And consider this: the Pontifical High Mass in the Parish of the Immaculate Heart of Mary, Balornock, Glasgow, offered by Cardinal Burke at noon today, would not have taken place but for the self-sacrifice of Archbishop Lefebvre, who refused to stand by and permit the ancient Mass to be destroyed in the name of the Vatican II “reforms”.  

To the Archbishop, in fact,  do we owe the Masses now available all over the world, which resulted from Pope Benedict’s Apostolic Letter, given Motu Proprio (on his own initiative/by his own hand), Summorum Pontificum issued in July, 2007. This Motu Proprio was issued  to fulfil a condition of the Bishops of Archbishop Lefebvre’s Society of St Pius X , who insisted that all priests must be permitted to offer the Traditional Latin Mass without any pressure from their bishops, before they, the SSPX bishops,  would resume talks aimed at ending their current “irregular” situation within the Church.  One wonders just how many of those attending Cardinal Burke’s Pontifical High Mass today, and, no doubt, marvelling at its beauty, realise that fact.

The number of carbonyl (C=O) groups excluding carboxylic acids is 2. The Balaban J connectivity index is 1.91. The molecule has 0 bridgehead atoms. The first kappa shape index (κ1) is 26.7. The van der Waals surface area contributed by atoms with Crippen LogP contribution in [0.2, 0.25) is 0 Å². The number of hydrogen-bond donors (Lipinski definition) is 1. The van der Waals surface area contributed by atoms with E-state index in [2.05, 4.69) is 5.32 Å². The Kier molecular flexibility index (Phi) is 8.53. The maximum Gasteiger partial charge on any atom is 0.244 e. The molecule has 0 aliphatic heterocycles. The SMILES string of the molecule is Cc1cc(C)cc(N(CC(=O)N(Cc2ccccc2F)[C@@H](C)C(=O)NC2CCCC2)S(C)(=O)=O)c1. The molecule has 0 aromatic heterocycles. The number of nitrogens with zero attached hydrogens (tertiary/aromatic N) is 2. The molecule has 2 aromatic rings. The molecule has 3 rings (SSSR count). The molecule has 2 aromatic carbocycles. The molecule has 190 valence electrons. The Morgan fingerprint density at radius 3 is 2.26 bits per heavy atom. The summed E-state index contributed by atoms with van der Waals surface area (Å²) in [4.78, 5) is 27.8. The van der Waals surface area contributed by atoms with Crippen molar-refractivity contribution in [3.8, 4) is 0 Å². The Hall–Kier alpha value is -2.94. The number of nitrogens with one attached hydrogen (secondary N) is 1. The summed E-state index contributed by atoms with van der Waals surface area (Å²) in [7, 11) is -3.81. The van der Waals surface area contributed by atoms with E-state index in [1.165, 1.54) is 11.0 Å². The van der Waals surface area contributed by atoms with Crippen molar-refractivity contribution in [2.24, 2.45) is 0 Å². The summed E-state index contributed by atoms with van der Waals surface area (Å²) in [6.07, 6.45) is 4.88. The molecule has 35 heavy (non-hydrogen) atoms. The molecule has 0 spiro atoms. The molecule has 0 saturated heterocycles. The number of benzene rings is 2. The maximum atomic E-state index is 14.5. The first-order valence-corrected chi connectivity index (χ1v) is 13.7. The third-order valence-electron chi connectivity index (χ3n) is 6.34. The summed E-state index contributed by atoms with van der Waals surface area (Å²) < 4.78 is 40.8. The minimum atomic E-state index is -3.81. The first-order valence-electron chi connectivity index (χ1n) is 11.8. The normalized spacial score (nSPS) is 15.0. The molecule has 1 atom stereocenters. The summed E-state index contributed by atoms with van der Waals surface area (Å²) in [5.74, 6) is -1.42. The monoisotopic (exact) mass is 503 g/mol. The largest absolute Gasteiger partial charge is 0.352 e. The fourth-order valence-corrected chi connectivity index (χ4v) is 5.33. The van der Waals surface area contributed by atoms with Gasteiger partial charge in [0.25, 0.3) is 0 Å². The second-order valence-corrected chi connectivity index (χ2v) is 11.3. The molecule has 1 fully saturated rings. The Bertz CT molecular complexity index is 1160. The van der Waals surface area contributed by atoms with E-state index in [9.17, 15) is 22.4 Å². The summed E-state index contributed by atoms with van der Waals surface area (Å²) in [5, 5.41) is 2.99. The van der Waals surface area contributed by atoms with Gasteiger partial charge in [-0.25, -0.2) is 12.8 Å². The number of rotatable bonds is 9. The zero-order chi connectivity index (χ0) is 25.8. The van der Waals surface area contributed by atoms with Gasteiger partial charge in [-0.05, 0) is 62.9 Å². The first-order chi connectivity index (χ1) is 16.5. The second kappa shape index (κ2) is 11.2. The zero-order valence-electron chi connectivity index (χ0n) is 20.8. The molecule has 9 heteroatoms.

How likely, too, is it that the organisers, or any of the priests in attendance – let alone the Cardinal himself – would remark on this key fact, in all of their conversation about the beauty of the ancient rite of Mass, and the wonder of having it available to the faithful once again, after so many years when it was effectively (and illicitly) prohibited.  

Far, far from our priests be the love of novelty! – Pope Pius X

 

Comments invited…

Is Medjugorje – The Devil’s Answer To Fatima – About To Be Approved?

Medjugorje: the devil’s answer to Fatima…